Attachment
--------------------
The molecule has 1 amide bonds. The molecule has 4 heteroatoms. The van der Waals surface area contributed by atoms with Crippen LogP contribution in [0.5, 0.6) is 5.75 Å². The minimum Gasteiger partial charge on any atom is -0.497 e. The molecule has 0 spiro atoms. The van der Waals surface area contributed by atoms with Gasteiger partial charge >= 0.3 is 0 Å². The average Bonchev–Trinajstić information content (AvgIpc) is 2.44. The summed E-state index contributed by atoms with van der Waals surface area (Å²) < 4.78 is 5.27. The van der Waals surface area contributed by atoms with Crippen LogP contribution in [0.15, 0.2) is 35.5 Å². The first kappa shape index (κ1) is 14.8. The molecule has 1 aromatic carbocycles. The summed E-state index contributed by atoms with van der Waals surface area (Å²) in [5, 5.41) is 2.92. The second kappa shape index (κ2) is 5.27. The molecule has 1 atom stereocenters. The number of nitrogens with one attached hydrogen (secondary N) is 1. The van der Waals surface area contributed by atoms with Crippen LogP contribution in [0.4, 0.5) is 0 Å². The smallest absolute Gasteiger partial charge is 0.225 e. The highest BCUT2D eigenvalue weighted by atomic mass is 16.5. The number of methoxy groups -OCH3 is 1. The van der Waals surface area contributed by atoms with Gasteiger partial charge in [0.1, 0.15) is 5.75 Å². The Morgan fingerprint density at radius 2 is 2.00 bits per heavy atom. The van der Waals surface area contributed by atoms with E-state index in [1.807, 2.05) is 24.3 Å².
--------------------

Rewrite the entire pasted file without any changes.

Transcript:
The molecule has 1 amide bonds. The molecule has 4 heteroatoms. The van der Waals surface area contributed by atoms with Crippen LogP contribution in [0.5, 0.6) is 5.75 Å². The minimum Gasteiger partial charge on any atom is -0.497 e. The molecule has 0 spiro atoms. The van der Waals surface area contributed by atoms with Gasteiger partial charge >= 0.3 is 0 Å². The average Bonchev–Trinajstić information content (AvgIpc) is 2.44. The summed E-state index contributed by atoms with van der Waals surface area (Å²) < 4.78 is 5.27. The van der Waals surface area contributed by atoms with Crippen LogP contribution in [0.15, 0.2) is 35.5 Å². The first kappa shape index (κ1) is 14.8. The molecule has 1 aromatic carbocycles. The summed E-state index contributed by atoms with van der Waals surface area (Å²) in [5, 5.41) is 2.92. The second kappa shape index (κ2) is 5.27. The molecule has 1 atom stereocenters. The number of nitrogens with one attached hydrogen (secondary N) is 1. The van der Waals surface area contributed by atoms with Crippen LogP contribution in [0.4, 0.5) is 0 Å². The smallest absolute Gasteiger partial charge is 0.225 e. The highest BCUT2D eigenvalue weighted by atomic mass is 16.5. The number of methoxy groups -OCH3 is 1. The van der Waals surface area contributed by atoms with Gasteiger partial charge in [0.1, 0.15) is 5.75 Å². The Morgan fingerprint density at radius 2 is 2.00 bits per heavy atom. The van der Waals surface area contributed by atoms with E-state index in [1.807, 2.05) is 24.3 Å².